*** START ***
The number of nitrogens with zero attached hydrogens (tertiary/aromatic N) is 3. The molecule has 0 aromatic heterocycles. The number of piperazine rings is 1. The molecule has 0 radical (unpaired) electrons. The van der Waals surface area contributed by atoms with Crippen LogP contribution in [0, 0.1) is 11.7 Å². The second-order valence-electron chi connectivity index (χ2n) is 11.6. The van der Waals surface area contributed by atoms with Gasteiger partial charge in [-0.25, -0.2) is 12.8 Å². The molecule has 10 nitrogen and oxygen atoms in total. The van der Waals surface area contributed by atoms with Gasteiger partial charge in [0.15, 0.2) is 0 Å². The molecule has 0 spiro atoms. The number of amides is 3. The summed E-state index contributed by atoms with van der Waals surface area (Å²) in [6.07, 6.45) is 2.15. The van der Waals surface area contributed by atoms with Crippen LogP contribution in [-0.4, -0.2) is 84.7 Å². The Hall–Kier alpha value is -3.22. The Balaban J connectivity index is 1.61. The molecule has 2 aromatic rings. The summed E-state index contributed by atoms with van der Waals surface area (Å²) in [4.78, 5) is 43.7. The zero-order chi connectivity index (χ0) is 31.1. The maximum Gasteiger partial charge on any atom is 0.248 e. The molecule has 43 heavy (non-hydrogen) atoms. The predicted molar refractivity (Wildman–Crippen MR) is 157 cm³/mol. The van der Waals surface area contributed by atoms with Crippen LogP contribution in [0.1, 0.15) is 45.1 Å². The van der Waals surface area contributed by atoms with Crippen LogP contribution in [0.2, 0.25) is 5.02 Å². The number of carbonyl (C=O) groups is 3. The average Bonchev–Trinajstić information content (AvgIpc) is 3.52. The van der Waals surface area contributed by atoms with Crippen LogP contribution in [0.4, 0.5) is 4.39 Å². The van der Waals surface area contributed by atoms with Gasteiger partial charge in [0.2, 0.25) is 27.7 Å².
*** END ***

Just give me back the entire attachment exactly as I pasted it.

The number of nitrogens with zero attached hydrogens (tertiary/aromatic N) is 3. The molecule has 0 aromatic heterocycles. The number of piperazine rings is 1. The molecule has 0 radical (unpaired) electrons. The van der Waals surface area contributed by atoms with Crippen LogP contribution in [0, 0.1) is 11.7 Å². The second-order valence-electron chi connectivity index (χ2n) is 11.6. The van der Waals surface area contributed by atoms with Gasteiger partial charge in [-0.25, -0.2) is 12.8 Å². The molecule has 10 nitrogen and oxygen atoms in total. The van der Waals surface area contributed by atoms with Gasteiger partial charge in [0.15, 0.2) is 0 Å². The molecule has 0 spiro atoms. The number of amides is 3. The summed E-state index contributed by atoms with van der Waals surface area (Å²) in [6.07, 6.45) is 2.15. The van der Waals surface area contributed by atoms with Crippen LogP contribution in [-0.4, -0.2) is 84.7 Å². The Hall–Kier alpha value is -3.22. The Balaban J connectivity index is 1.61. The molecule has 2 aromatic rings. The summed E-state index contributed by atoms with van der Waals surface area (Å²) in [4.78, 5) is 43.7. The zero-order chi connectivity index (χ0) is 31.1. The maximum Gasteiger partial charge on any atom is 0.248 e. The molecule has 43 heavy (non-hydrogen) atoms. The predicted molar refractivity (Wildman–Crippen MR) is 157 cm³/mol. The van der Waals surface area contributed by atoms with Crippen LogP contribution in [0.1, 0.15) is 45.1 Å². The van der Waals surface area contributed by atoms with Crippen LogP contribution in [0.2, 0.25) is 5.02 Å². The number of carbonyl (C=O) groups is 3. The average Bonchev–Trinajstić information content (AvgIpc) is 3.52. The van der Waals surface area contributed by atoms with Crippen LogP contribution in [0.4, 0.5) is 4.39 Å². The van der Waals surface area contributed by atoms with Gasteiger partial charge in [0.2, 0.25) is 27.7 Å².